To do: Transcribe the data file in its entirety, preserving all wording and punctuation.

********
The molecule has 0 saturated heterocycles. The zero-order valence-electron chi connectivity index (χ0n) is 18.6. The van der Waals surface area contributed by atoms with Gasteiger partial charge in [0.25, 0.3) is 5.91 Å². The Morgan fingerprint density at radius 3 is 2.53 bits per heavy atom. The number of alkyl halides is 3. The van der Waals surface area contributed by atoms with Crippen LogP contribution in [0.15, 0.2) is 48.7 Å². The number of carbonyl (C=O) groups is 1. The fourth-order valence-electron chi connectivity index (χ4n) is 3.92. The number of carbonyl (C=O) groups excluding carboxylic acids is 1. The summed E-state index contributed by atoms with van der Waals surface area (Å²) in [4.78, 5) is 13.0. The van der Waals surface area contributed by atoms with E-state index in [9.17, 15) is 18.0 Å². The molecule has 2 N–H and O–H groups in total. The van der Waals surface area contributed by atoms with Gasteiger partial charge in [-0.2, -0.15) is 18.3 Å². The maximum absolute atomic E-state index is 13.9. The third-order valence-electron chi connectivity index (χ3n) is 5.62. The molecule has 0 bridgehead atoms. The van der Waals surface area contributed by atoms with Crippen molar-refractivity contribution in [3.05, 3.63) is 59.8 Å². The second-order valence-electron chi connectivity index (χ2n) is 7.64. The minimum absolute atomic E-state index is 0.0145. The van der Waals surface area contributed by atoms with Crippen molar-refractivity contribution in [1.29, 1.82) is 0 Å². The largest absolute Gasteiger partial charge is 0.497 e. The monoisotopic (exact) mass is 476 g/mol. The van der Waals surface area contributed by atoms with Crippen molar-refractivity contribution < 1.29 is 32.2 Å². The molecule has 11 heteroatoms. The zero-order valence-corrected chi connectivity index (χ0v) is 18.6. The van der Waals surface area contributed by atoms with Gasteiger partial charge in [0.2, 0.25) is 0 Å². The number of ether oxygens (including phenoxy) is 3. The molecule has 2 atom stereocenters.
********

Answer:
The molecule has 0 saturated heterocycles. The zero-order valence-electron chi connectivity index (χ0n) is 18.6. The van der Waals surface area contributed by atoms with Gasteiger partial charge in [0.25, 0.3) is 5.91 Å². The Morgan fingerprint density at radius 3 is 2.53 bits per heavy atom. The number of alkyl halides is 3. The van der Waals surface area contributed by atoms with Crippen LogP contribution in [0.15, 0.2) is 48.7 Å². The number of carbonyl (C=O) groups is 1. The fourth-order valence-electron chi connectivity index (χ4n) is 3.92. The number of carbonyl (C=O) groups excluding carboxylic acids is 1. The summed E-state index contributed by atoms with van der Waals surface area (Å²) in [4.78, 5) is 13.0. The van der Waals surface area contributed by atoms with E-state index in [9.17, 15) is 18.0 Å². The molecule has 2 N–H and O–H groups in total. The van der Waals surface area contributed by atoms with Gasteiger partial charge in [-0.2, -0.15) is 18.3 Å². The maximum absolute atomic E-state index is 13.9. The third-order valence-electron chi connectivity index (χ3n) is 5.62. The molecule has 0 bridgehead atoms. The van der Waals surface area contributed by atoms with Crippen molar-refractivity contribution in [3.05, 3.63) is 59.8 Å². The second-order valence-electron chi connectivity index (χ2n) is 7.64. The minimum absolute atomic E-state index is 0.0145. The van der Waals surface area contributed by atoms with Crippen molar-refractivity contribution in [1.29, 1.82) is 0 Å². The largest absolute Gasteiger partial charge is 0.497 e. The monoisotopic (exact) mass is 476 g/mol. The van der Waals surface area contributed by atoms with Crippen molar-refractivity contribution < 1.29 is 32.2 Å². The molecule has 11 heteroatoms. The zero-order valence-corrected chi connectivity index (χ0v) is 18.6. The van der Waals surface area contributed by atoms with Gasteiger partial charge in [0.2, 0.25) is 0 Å². The number of ether oxygens (including phenoxy) is 3. The molecule has 2 atom stereocenters.